Kemper to Cut Jobs at Bateman Eichler


Kemper Corp., the parent of Los Angeles-based Bateman Eichler, Hill Richards Inc., added its name to the long and growing list of companies that are paring their brokerage operations to cope with the continuing slowdown in the securities industry.

Kemper, which owns five regional brokerage houses with 5,200 employees, said it will lay off 600 workers and take a $126.5-million after-tax charge against earnings because of the restructuring, which will force the consolidation of many brokerage functions.

Company officials would not speculate about the effect of the restructuring on Bateman, one of Los Angeles’ oldest and largest regional securities firms. However, Bateman insiders said they feared Kemper would lay off most, if not all, of the firm’s 63 traders.

Kemper said it plans no cuts in sales or research staffs and is still committed to its network of regional firms. The firms will maintain their distinctive names, which Kemper calls “one of the major assets of the group.”


Layoffs will primarily affect “back office” functions, such as accounting, data processing, telecommunications and human resources, said James R. Boris, chairman and chief executive of Kemper Securities Group Holdings, a company that was formed last January to manage Kemper’s investment houses. Boris said about 50 of the 250 traders employed at Kemper’s five regional firms will be let go, but he would not speculate about how many Bateman traders would be affected.

“It’s all rumor at this stage,” said one Bateman executive. “But there is a lot of speculation that they’ll get rid of our traders. Kemper is just tired of pouring money in year after year.”

The moves also leave in doubt the future of Richard Capalbo, Bateman’s president and chief executive. Capalbo, a hard-driving salesman who formerly worked for Drexel Burnham Lambert Inc., is rumored to be upset by the changes, which are stripping authority from the regional brokerage heads.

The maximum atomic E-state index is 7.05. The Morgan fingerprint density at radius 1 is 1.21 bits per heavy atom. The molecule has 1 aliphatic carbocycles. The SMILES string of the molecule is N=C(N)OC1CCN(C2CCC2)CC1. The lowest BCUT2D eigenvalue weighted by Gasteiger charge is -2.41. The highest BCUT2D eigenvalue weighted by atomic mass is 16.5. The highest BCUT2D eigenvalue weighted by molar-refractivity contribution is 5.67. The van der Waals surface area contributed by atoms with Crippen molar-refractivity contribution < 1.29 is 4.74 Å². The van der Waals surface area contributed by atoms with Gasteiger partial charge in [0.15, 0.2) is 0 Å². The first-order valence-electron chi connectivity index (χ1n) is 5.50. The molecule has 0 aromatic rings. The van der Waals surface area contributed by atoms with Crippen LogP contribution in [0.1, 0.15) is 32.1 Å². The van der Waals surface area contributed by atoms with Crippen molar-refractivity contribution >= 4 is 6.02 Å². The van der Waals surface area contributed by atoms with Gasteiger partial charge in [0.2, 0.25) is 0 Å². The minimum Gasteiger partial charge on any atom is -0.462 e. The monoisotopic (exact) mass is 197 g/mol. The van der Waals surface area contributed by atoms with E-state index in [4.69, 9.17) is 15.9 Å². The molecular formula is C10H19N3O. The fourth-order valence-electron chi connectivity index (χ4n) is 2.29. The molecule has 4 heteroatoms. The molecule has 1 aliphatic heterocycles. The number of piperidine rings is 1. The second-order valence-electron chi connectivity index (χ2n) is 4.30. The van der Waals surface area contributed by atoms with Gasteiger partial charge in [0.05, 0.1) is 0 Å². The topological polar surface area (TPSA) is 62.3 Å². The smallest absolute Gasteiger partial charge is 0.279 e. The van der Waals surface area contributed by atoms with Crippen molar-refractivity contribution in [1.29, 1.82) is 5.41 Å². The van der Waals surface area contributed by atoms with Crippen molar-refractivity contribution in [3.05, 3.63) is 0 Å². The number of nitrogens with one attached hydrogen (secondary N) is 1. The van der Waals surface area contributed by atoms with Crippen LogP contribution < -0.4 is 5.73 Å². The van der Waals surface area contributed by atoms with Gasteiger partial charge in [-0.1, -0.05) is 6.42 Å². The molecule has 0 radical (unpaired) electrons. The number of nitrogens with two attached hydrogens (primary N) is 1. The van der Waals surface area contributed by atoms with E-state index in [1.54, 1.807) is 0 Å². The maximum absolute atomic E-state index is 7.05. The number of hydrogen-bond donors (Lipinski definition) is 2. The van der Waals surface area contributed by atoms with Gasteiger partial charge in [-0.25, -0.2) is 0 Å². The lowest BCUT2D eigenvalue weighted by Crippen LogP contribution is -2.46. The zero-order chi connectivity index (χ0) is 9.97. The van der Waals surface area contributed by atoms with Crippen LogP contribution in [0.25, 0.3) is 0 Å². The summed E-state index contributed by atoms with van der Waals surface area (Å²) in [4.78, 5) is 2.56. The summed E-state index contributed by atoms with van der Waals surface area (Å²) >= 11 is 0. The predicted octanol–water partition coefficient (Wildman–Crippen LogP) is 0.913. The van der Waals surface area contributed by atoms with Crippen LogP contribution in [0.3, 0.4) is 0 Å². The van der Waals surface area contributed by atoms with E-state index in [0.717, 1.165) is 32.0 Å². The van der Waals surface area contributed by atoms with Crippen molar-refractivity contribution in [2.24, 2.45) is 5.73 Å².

Kemper says it does not plan to jettison its brokerage presidents. But the head of another unit, Milwaukee-based Blunt Ellis & Loewi, resigned last week, and industry insiders say Capalbo may not be far behind. Capalbo could not be reached for comment.

The consolidations are a major switch in strategy for Chicago-based Kemper, which has been assembling its loose-knit brokerage franchise since 1982 on the premise that each of these firms would continue to operate independently. The company owns such well-known regional firms as Bateman; Cleveland’s Prescott, Ball & Turben; Boettcher & Co. of Denver; Blunt Ellis in Milwaukee, and Lovett Underwood Neuhaus & Webb Inc. in Houston.

In recent years, however, Kemper’s brokerages have become unprofitable. The group lost $7.2 million in 1989, compared to a $2.4-million loss in 1988 and a $3.6-million loss in 1987.

“They wanted to keep all the brokerage houses intact, but they were just not profitable,” said Joan T. Goodman, analysts with Pershing & Co. in Chicago. “I think they would have left them alone if they just weren’t losing money.”

Kemper said it will save $30 million annually in employee benefits and other expenses once the plan is fully implemented next year.


This year, Kemper’s writeoffs, which will create an $18-million reserve for employee-related expenses and other costs, will severely depress earnings.

Kemper earned $307.4 million in 1989. The company’s shares closed Wednesday on the New York Stock Exchange at $39, up $1.375.

Kemper also plans to buy back as much as 2.2 million shares of its own stock, the company said. Earlier this year, Kemper repurchased about 339,000 shares.

“The stock repurchase program increase reflects our confidence in the restructuring plan,” said David B. Mathis, Kemper’s president and chief operating officer, who added that he also believed that it was a good use of stockholder funds, given the current market environment.